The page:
Govt Gurus Have Stolen Shs 1.4 Trillion Since 1997
Mubatsi Asinja Habati
28 December 2010
Corruption continues to keep Uganda in the news. Two weeks ago, the Anticorruption Coalition Uganda (ACCU) published a list of big corruption scandals in the country since 1997 which have never been concluded or where the accused have never been held to account. The list drawn from media reports puts the total money swindled from public coffers at a staggering Shs1.4 trillion which is a quarter of Uganda's annual budget.
In the ongoing presidential campaigns across the country, each candidate is vowing to eliminate corruption. The ACCU Executive Director, Cissy Kagaba, urges Ugandans to vote out corrupt leaders and those who purport to fight corruption but do little or nothing about it.
Quantifying the services that Ugandans would have enjoyed if the money had not been stolen, Kagaba said that at Shs 15000 of a dose of Coartem for malaria, the stolen Shs 1.4 trillion would buy 94,189,650 doses of the drug. This would drastically reduce the drug shortages in public hospitals and reduce malaria related deaths that stand at 320 every day in Uganda.
If this money was used to pay primary school teachers it would pay 6,422,021 teachers at Shs 220,000 salary per month. Given that there are 124,630 teachers employed by the government, the Shs1.4 trillion would have paid salaries of all government teachers for four years.
An evaluation report by the Joint Assessment Framework which brings together the government of Uganda and some budget support partners valued the cost of building a classroom under the Universal Primary Education at Shs14 million. Therefore the stolen money since 1997 would have constructed 100,917 classrooms saving children from studying under trees and grass-thatched classrooms.
The same amount of money would have constructed 94,189 boreholes at Shs15 million per borehole thereby saving 44% of rural Ugandans, who have no access to clean and safe water, from water borne diseases.
The ACCU shows that the money stolen by corrupt officials since 1997 is higher by Shs100m than that of Ministry of Works and Transport, the ministry with the biggest budgetary allocation in the national budget.
The 2005 Global Fund mismanagement scandal is top with the biggest money lost. It's followed by the November 2007 CHOGM scandal. The ACCU says Shs660 billion was mismanaged in the Global Fund project which was meant to fight Malaria, HIV/AIDS and TB while Shs247 billion was stolen from the Shs500 billion budgeted for the Commonwealth Heads of Government Meeting (CHOGM).
The ACCU also cites the 1998 purchase of four junk M1-24 military helicopters by the Ministry of Defence where the country lost Shs11 billion.
In 1998 businessman Emma Kato and Gen. Salim Saleh, President Museveni's brother, were at the centre of the deal. Saleh facilitated the execution of the deal and received $800,000 off the transaction. A commission of inquiry into the purchase of the helicopters held that Saleh's US$800,000 amounted to a bribe. Museveni later said that Saleh had confessed to him that he had been offered a bribe in the purchase of the helicopters but that the president had advised him to use the money for the military operations against the LRA rebels in the north. The choppers had been bought to end the LRA insurgency. But upon discovering that the helicopters were not airworthy, the air force refused to fly them.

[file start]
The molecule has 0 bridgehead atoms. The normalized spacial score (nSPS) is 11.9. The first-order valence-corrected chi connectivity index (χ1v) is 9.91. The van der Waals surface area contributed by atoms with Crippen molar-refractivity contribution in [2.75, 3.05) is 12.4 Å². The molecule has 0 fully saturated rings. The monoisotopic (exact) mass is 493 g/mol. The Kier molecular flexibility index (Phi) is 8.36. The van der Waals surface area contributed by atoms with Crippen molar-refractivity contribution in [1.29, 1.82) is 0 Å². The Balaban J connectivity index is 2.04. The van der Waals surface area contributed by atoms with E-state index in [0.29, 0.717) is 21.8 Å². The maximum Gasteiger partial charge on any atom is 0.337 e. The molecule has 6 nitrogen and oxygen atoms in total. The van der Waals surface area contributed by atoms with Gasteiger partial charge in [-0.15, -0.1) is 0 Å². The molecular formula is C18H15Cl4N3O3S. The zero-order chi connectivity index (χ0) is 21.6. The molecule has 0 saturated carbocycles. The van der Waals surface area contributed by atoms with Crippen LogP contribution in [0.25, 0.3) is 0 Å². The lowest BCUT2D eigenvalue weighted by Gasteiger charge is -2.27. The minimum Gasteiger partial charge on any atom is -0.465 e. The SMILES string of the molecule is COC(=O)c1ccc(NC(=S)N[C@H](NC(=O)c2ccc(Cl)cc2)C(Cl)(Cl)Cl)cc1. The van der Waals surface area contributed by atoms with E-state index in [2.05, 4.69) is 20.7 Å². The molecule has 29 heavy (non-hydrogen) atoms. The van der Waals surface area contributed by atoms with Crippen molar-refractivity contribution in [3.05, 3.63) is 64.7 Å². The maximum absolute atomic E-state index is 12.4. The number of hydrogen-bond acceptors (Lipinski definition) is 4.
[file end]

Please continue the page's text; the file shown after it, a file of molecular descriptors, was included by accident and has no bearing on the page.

The commission's Chairperson Justice Julia Sebutinde recommended that Saleh, Kato and their associates in the scandal be prosecuted. But the Director of Public Prosecutions declined to charge Saleh. He charged Kato and brought Saleh as a state witness in the trial. Saleh's testified in favour of Kato and the latter was acquitted.
The ACCU observes that former minister of health Jim Muhwezi and his former junior health ministers Mike Mukula and Alex Kamugisha and State House aide Alice Kaboyo were briefly sent to jail over the mismanagement of the Global Fund money, but were released on bail. Their case has never been concluded in court since 2005. Other ministers Amama Mbabazi and Fred Omach were implicated in the Shs247 billion CHOGM scandal but were later exonerated by parliament on dubious grounds.
Parliament's action killed the morale to debate the Public Accounts Committee's report on abuse of CHOGM funds.
The staggering amount has been stolen despite several institutions appointed to fight corruption such as the Minister of Ethics and Integrity Nsaba Buturo, Inspector General of Government Raphael Baku, Anti-Corruption Court, Police and parliament among others.
This month the Dutch Ambassador to Uganda Jeroen Verheul announced that his country would cut its aid to Uganda by Shs10 billion due to the government's failure to punish officials implicated by the CHOGM report.
Last month the British also withheld Shs 27 billion in direct aid over the same reasons. Donors contribute 33% of Uganda's Shs7.3 trillion budget this financial year
Transparency International has consistently ranked Uganda among the most corrupt countries in the world, a few places to top the table. The 2010 Global Corruption Barometer findings indicate that corruption in Uganda has increased over the last three years with one in four people having paid a bribe. According to this year's report people think that political parties are the most corrupt institutions followed by the police.
ACCU warns that in the next three or more years, taxpayers will have no option but to finance Uganda's debt of Shs89 billion for the additional funding to CHOGM.
Hosting CHOGM had initially been estimated to cost Shs270 billion but due to corruption, the amount shot to Shs500 billion.
Building on the theme 'Do not let Electoral Corruption Kill Democracy and Development' Kagaba urges voters: "Vote leaders who are neither corrupt nor condone and sympathise with the corrupt."